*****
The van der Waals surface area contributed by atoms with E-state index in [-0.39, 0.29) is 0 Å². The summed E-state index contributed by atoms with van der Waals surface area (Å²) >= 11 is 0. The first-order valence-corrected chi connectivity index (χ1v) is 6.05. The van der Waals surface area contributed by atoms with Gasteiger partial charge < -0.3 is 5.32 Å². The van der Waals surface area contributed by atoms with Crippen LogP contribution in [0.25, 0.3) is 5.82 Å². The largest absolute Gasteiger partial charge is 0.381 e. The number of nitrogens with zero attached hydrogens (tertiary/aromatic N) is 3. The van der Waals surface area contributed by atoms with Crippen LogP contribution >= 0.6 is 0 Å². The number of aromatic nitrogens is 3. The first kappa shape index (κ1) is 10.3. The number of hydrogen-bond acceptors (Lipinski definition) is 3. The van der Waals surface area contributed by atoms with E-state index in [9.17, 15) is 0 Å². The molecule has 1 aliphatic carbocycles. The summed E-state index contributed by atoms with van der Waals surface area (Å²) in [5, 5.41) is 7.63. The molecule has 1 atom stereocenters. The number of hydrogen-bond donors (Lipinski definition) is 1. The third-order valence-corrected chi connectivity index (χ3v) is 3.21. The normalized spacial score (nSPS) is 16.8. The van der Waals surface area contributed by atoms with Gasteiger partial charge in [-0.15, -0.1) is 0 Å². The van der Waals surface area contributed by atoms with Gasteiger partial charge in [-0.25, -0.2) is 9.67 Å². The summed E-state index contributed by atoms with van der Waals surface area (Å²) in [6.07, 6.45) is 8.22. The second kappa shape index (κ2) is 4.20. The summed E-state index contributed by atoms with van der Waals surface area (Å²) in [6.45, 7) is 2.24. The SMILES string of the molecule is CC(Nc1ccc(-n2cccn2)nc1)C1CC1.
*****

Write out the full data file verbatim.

The van der Waals surface area contributed by atoms with E-state index in [-0.39, 0.29) is 0 Å². The summed E-state index contributed by atoms with van der Waals surface area (Å²) >= 11 is 0. The first-order valence-corrected chi connectivity index (χ1v) is 6.05. The van der Waals surface area contributed by atoms with Gasteiger partial charge < -0.3 is 5.32 Å². The van der Waals surface area contributed by atoms with Crippen LogP contribution in [0.25, 0.3) is 5.82 Å². The largest absolute Gasteiger partial charge is 0.381 e. The number of nitrogens with zero attached hydrogens (tertiary/aromatic N) is 3. The van der Waals surface area contributed by atoms with Crippen LogP contribution >= 0.6 is 0 Å². The number of aromatic nitrogens is 3. The first kappa shape index (κ1) is 10.3. The number of hydrogen-bond acceptors (Lipinski definition) is 3. The van der Waals surface area contributed by atoms with E-state index in [9.17, 15) is 0 Å². The molecule has 1 aliphatic carbocycles. The summed E-state index contributed by atoms with van der Waals surface area (Å²) in [5, 5.41) is 7.63. The molecule has 1 atom stereocenters. The number of hydrogen-bond donors (Lipinski definition) is 1. The third-order valence-corrected chi connectivity index (χ3v) is 3.21. The normalized spacial score (nSPS) is 16.8. The van der Waals surface area contributed by atoms with Gasteiger partial charge in [-0.15, -0.1) is 0 Å². The van der Waals surface area contributed by atoms with Gasteiger partial charge in [-0.25, -0.2) is 9.67 Å². The summed E-state index contributed by atoms with van der Waals surface area (Å²) in [6.07, 6.45) is 8.22. The second kappa shape index (κ2) is 4.20. The summed E-state index contributed by atoms with van der Waals surface area (Å²) in [6.45, 7) is 2.24. The SMILES string of the molecule is CC(Nc1ccc(-n2cccn2)nc1)C1CC1.